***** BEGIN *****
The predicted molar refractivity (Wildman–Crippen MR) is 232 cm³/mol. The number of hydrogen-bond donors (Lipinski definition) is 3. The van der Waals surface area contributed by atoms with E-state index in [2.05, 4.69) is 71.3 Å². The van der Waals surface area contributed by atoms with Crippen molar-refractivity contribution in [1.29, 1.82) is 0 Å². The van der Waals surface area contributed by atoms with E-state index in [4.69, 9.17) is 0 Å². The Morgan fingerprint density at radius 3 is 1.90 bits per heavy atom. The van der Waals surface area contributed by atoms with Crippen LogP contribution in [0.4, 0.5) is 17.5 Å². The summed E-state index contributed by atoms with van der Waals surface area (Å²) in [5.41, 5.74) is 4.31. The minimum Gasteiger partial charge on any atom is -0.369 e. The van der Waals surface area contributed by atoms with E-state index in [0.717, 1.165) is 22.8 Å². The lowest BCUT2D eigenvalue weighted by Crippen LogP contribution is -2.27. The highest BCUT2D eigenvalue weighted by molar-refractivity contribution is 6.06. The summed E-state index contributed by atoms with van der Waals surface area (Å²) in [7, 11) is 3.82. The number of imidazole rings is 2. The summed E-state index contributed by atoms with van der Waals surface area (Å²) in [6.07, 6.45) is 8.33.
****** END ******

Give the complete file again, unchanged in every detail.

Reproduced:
The predicted molar refractivity (Wildman–Crippen MR) is 232 cm³/mol. The number of hydrogen-bond donors (Lipinski definition) is 3. The van der Waals surface area contributed by atoms with E-state index in [2.05, 4.69) is 71.3 Å². The van der Waals surface area contributed by atoms with Crippen molar-refractivity contribution in [1.29, 1.82) is 0 Å². The van der Waals surface area contributed by atoms with E-state index in [4.69, 9.17) is 0 Å². The Morgan fingerprint density at radius 3 is 1.90 bits per heavy atom. The van der Waals surface area contributed by atoms with Crippen LogP contribution in [0.4, 0.5) is 17.5 Å². The summed E-state index contributed by atoms with van der Waals surface area (Å²) in [5.41, 5.74) is 4.31. The minimum Gasteiger partial charge on any atom is -0.369 e. The van der Waals surface area contributed by atoms with E-state index in [0.717, 1.165) is 22.8 Å². The lowest BCUT2D eigenvalue weighted by Crippen LogP contribution is -2.27. The highest BCUT2D eigenvalue weighted by molar-refractivity contribution is 6.06. The summed E-state index contributed by atoms with van der Waals surface area (Å²) in [7, 11) is 3.82. The number of imidazole rings is 2. The summed E-state index contributed by atoms with van der Waals surface area (Å²) in [6.07, 6.45) is 8.33.